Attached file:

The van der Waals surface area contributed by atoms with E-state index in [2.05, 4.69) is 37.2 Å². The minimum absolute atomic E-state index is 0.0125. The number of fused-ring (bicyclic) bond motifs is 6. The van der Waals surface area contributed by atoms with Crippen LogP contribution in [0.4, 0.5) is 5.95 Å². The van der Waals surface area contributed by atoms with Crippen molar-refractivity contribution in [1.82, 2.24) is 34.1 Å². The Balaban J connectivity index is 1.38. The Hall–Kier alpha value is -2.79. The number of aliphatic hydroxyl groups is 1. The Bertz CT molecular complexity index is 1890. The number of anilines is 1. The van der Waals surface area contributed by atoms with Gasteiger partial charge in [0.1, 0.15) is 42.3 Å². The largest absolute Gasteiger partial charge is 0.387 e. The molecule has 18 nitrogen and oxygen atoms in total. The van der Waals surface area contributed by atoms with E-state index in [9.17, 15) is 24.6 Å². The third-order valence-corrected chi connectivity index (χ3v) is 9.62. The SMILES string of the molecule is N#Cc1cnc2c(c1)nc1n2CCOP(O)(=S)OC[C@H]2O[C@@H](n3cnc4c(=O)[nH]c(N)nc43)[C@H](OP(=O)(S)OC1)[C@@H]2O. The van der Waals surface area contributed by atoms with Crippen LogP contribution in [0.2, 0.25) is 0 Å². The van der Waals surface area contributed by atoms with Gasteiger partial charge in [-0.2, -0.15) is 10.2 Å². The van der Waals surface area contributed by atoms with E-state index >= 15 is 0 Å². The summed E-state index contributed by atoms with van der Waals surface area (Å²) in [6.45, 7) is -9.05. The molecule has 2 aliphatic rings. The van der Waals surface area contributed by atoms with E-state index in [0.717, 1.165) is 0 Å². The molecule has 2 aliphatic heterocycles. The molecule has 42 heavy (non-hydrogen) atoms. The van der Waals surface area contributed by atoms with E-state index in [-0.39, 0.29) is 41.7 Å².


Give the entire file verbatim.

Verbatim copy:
The van der Waals surface area contributed by atoms with E-state index in [2.05, 4.69) is 37.2 Å². The minimum absolute atomic E-state index is 0.0125. The number of fused-ring (bicyclic) bond motifs is 6. The van der Waals surface area contributed by atoms with Crippen LogP contribution in [0.4, 0.5) is 5.95 Å². The van der Waals surface area contributed by atoms with Crippen molar-refractivity contribution in [1.82, 2.24) is 34.1 Å². The Balaban J connectivity index is 1.38. The Hall–Kier alpha value is -2.79. The number of aliphatic hydroxyl groups is 1. The Bertz CT molecular complexity index is 1890. The number of anilines is 1. The van der Waals surface area contributed by atoms with Gasteiger partial charge in [0.1, 0.15) is 42.3 Å². The largest absolute Gasteiger partial charge is 0.387 e. The molecule has 18 nitrogen and oxygen atoms in total. The van der Waals surface area contributed by atoms with E-state index in [9.17, 15) is 24.6 Å². The third-order valence-corrected chi connectivity index (χ3v) is 9.62. The SMILES string of the molecule is N#Cc1cnc2c(c1)nc1n2CCOP(O)(=S)OC[C@H]2O[C@@H](n3cnc4c(=O)[nH]c(N)nc43)[C@H](OP(=O)(S)OC1)[C@@H]2O. The van der Waals surface area contributed by atoms with Crippen LogP contribution in [0.2, 0.25) is 0 Å². The van der Waals surface area contributed by atoms with Gasteiger partial charge in [-0.2, -0.15) is 10.2 Å². The van der Waals surface area contributed by atoms with E-state index >= 15 is 0 Å². The summed E-state index contributed by atoms with van der Waals surface area (Å²) in [6.45, 7) is -9.05. The molecule has 2 aliphatic rings. The van der Waals surface area contributed by atoms with E-state index in [0.717, 1.165) is 0 Å². The molecule has 2 aliphatic heterocycles. The molecule has 42 heavy (non-hydrogen) atoms. The van der Waals surface area contributed by atoms with E-state index in [-0.39, 0.29) is 41.7 Å².